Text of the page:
Considering A Barn Conversion? Here’s What You Need To Know

Considering A Barn Conversion? Here's What You Need To Know

When it comes to creating a new home via renovation, a popular choice is to retrofit an older building, especially one that wasn’t originally used as a house. While this has been done to some fairly unique buildings such as churches and even old schools, the barn conversion continues to be a classic choice for someone looking for something slightly different. There are, of course, pros and cons to a project like this, and to help you with your decision-making, we’ve put together a list of things you should know before attempting this.

Locate A Barn

The first step of a barn conversion is to find an old barn to convert. This might seem obvious, but you have to remember that it’s not as easy as you might think. Most barns are already situated on owned land where individuals live, so buying the barn from them will naturally involve you buying up a significant portion of the land around the barn as well. Of course, there are plenty of people out there that consider selling, and there are many estate agents that will list these buildings for those that are interested in a project such as this. If you struggle to find one via an estate agent, however, you can also ask the local council in the area who may own some of these barns and the land around them too, and so it may be worth contacting them to see if they have anything available for sale.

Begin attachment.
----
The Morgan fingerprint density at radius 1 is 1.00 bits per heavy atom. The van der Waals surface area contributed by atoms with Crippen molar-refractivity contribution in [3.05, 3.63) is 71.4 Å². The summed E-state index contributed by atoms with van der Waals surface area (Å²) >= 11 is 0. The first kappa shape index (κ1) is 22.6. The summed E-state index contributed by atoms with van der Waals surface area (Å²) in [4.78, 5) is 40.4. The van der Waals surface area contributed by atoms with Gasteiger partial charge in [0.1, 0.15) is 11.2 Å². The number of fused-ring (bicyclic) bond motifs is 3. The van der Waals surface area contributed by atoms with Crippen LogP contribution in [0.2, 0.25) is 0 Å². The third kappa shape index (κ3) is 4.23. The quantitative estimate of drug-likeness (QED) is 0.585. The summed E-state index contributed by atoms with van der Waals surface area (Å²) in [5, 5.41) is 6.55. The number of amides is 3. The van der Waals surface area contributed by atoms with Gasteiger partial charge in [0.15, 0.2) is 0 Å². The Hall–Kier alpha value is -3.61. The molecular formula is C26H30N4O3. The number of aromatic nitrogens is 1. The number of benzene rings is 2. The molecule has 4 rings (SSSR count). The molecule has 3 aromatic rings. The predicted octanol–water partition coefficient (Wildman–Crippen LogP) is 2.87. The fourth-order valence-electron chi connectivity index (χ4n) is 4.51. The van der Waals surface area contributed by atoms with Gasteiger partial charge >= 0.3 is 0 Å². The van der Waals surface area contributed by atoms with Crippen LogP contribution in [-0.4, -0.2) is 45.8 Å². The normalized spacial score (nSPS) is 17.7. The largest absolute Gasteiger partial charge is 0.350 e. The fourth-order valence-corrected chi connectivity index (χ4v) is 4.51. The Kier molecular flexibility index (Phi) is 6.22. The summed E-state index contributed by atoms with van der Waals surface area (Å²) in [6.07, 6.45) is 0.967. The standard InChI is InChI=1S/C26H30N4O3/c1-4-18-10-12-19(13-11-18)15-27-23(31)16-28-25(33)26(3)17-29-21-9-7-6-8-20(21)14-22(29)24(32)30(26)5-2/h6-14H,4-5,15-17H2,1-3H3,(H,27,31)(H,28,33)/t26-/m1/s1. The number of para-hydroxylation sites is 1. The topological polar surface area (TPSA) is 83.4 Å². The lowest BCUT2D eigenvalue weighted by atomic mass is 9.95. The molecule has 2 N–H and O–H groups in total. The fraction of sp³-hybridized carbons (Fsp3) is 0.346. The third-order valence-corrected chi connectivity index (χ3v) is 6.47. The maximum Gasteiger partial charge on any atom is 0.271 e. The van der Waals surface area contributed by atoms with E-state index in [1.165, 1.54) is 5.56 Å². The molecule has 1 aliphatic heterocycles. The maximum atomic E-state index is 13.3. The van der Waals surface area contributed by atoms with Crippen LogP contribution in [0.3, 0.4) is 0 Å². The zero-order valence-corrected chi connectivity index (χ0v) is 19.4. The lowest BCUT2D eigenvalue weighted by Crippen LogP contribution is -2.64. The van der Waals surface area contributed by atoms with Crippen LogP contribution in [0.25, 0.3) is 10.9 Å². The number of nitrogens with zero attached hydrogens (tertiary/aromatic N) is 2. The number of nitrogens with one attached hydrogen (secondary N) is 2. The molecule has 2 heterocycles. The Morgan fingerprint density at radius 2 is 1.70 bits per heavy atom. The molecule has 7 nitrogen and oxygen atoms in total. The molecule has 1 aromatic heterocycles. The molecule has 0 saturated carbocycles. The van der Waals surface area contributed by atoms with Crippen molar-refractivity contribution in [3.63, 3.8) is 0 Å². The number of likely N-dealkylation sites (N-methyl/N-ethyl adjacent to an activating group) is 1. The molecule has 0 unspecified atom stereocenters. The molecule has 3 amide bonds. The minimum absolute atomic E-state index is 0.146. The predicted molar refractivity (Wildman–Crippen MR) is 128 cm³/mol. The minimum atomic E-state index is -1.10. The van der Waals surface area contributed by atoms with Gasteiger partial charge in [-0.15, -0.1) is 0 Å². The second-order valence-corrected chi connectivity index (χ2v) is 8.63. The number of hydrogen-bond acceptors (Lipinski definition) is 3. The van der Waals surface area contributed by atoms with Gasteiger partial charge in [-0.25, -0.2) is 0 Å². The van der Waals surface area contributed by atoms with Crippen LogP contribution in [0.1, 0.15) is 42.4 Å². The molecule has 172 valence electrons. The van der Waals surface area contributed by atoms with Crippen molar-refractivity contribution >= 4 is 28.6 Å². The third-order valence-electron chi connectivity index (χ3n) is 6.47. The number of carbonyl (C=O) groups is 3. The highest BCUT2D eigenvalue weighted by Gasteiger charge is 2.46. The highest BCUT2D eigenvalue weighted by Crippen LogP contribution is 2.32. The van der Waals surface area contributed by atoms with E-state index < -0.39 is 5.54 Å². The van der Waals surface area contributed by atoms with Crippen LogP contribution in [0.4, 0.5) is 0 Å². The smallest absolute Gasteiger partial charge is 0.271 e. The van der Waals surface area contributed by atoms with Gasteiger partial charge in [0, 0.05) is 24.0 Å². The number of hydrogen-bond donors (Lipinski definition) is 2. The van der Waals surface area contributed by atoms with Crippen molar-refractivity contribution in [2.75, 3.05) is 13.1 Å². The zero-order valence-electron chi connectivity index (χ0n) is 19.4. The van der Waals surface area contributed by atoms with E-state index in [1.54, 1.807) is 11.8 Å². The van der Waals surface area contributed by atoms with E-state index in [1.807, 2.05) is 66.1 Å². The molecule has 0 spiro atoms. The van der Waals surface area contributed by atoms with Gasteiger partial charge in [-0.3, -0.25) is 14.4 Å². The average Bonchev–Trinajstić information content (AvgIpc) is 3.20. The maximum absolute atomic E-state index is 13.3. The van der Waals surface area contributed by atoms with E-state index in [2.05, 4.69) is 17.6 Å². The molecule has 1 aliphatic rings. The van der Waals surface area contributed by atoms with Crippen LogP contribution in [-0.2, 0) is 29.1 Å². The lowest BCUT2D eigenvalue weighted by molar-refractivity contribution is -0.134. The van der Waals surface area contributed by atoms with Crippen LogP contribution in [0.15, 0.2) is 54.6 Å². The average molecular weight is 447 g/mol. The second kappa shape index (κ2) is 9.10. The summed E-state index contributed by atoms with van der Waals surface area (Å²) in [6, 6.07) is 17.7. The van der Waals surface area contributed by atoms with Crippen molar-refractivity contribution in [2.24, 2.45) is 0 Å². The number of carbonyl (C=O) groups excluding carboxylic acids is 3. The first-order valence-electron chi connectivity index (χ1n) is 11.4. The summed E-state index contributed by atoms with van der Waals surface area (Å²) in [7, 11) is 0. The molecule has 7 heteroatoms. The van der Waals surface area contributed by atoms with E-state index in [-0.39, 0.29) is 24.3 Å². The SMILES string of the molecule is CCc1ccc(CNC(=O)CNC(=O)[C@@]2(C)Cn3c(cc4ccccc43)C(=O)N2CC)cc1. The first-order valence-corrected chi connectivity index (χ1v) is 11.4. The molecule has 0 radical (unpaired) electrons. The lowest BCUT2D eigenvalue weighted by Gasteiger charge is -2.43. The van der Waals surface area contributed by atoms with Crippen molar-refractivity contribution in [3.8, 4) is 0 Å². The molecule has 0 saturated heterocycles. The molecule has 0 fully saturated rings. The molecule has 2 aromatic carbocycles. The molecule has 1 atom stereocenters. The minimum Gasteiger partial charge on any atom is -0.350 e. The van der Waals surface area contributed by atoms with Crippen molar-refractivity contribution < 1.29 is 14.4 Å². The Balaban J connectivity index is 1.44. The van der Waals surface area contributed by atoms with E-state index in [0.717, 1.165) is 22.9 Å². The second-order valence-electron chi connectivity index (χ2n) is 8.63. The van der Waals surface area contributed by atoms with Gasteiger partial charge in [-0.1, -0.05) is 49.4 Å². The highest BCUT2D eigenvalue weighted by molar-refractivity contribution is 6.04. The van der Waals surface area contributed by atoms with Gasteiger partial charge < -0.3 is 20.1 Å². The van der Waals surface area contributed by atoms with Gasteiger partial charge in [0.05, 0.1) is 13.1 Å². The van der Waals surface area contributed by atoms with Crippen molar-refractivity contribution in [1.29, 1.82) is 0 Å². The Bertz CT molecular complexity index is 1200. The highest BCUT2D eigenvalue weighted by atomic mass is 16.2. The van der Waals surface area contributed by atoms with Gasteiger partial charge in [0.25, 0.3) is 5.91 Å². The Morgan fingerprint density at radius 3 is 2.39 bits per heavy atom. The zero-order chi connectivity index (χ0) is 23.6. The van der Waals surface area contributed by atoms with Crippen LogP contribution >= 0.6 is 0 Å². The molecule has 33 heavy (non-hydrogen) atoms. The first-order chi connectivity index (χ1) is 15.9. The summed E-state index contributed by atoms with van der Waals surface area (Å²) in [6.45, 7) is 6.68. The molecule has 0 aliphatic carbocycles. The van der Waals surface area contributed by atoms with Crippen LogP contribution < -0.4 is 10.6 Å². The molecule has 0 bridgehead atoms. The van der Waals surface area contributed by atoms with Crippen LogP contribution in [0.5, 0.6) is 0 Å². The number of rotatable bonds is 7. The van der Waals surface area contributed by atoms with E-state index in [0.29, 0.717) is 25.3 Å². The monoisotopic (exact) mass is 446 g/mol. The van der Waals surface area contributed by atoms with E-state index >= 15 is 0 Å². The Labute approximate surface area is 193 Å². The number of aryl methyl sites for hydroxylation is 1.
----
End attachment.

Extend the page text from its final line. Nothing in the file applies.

Seek Planning Permission

You’ll need to get in touch with the planning department in your area to get permission before starting your conversion. This comes in the form of what is known as a “change of use”, which essentially gives you permission to convert a building into something it wasn’t originally intended to be. For example, this would also be done if you were changing an old factory into apartments or a church into a club. In some cases, especially for older properties, they can be listed buildings and may even be situated in a conservation area. In this case, it may be slightly more difficult to get permission; however, it’s not impossible. However, there will likely be restrictions on what you can and cannot change, so it’s important to discuss this with the relevant authorities.

Put Together A Plan

Any project like this, whether it’s a conversion of a structure that already exists, the creation of a brand new property, or simply the renovation of a home, requires a plan. This plan should contain everything you need to know about your project and should also be easy to follow for anyone else you’re bringing in to work on the conversion. It should include everything from materials required, as well as where you’ll source those materials, to the décor and timeframe of the project. Failing to create and follow an in-depth plan like this can lead to an increased chance of unexpected problems, and this can add a significant amount of delay.

Get Insurance For The Project